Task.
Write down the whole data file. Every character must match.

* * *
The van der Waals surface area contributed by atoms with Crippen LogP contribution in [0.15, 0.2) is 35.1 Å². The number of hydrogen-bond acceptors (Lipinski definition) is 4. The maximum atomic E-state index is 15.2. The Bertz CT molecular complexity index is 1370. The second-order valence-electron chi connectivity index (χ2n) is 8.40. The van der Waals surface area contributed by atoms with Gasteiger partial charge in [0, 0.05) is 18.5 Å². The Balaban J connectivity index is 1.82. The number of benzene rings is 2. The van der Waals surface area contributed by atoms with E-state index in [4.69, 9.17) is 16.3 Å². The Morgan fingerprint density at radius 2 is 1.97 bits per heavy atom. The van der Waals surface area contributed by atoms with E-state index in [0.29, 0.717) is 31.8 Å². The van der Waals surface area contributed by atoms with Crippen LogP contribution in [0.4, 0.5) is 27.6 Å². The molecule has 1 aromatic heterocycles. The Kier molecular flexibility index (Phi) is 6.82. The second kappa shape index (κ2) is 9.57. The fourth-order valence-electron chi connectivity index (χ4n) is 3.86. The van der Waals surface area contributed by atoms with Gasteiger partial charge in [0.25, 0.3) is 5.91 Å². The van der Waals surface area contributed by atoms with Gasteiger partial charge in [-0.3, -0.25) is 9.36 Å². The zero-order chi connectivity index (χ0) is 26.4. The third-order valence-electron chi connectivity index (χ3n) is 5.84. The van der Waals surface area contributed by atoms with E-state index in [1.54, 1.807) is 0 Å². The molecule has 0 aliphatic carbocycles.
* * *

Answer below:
The van der Waals surface area contributed by atoms with Crippen LogP contribution in [0.15, 0.2) is 35.1 Å². The number of hydrogen-bond acceptors (Lipinski definition) is 4. The maximum atomic E-state index is 15.2. The Bertz CT molecular complexity index is 1370. The second-order valence-electron chi connectivity index (χ2n) is 8.40. The van der Waals surface area contributed by atoms with Gasteiger partial charge in [0, 0.05) is 18.5 Å². The Balaban J connectivity index is 1.82. The number of benzene rings is 2. The van der Waals surface area contributed by atoms with E-state index in [4.69, 9.17) is 16.3 Å². The Morgan fingerprint density at radius 2 is 1.97 bits per heavy atom. The van der Waals surface area contributed by atoms with E-state index in [0.29, 0.717) is 31.8 Å². The van der Waals surface area contributed by atoms with Crippen LogP contribution in [0.4, 0.5) is 27.6 Å². The molecule has 1 aromatic heterocycles. The Kier molecular flexibility index (Phi) is 6.82. The second kappa shape index (κ2) is 9.57. The fourth-order valence-electron chi connectivity index (χ4n) is 3.86. The van der Waals surface area contributed by atoms with Gasteiger partial charge in [0.25, 0.3) is 5.91 Å². The van der Waals surface area contributed by atoms with Gasteiger partial charge in [-0.3, -0.25) is 9.36 Å². The zero-order chi connectivity index (χ0) is 26.4. The third-order valence-electron chi connectivity index (χ3n) is 5.84. The van der Waals surface area contributed by atoms with E-state index in [1.54, 1.807) is 0 Å². The molecule has 0 aliphatic carbocycles.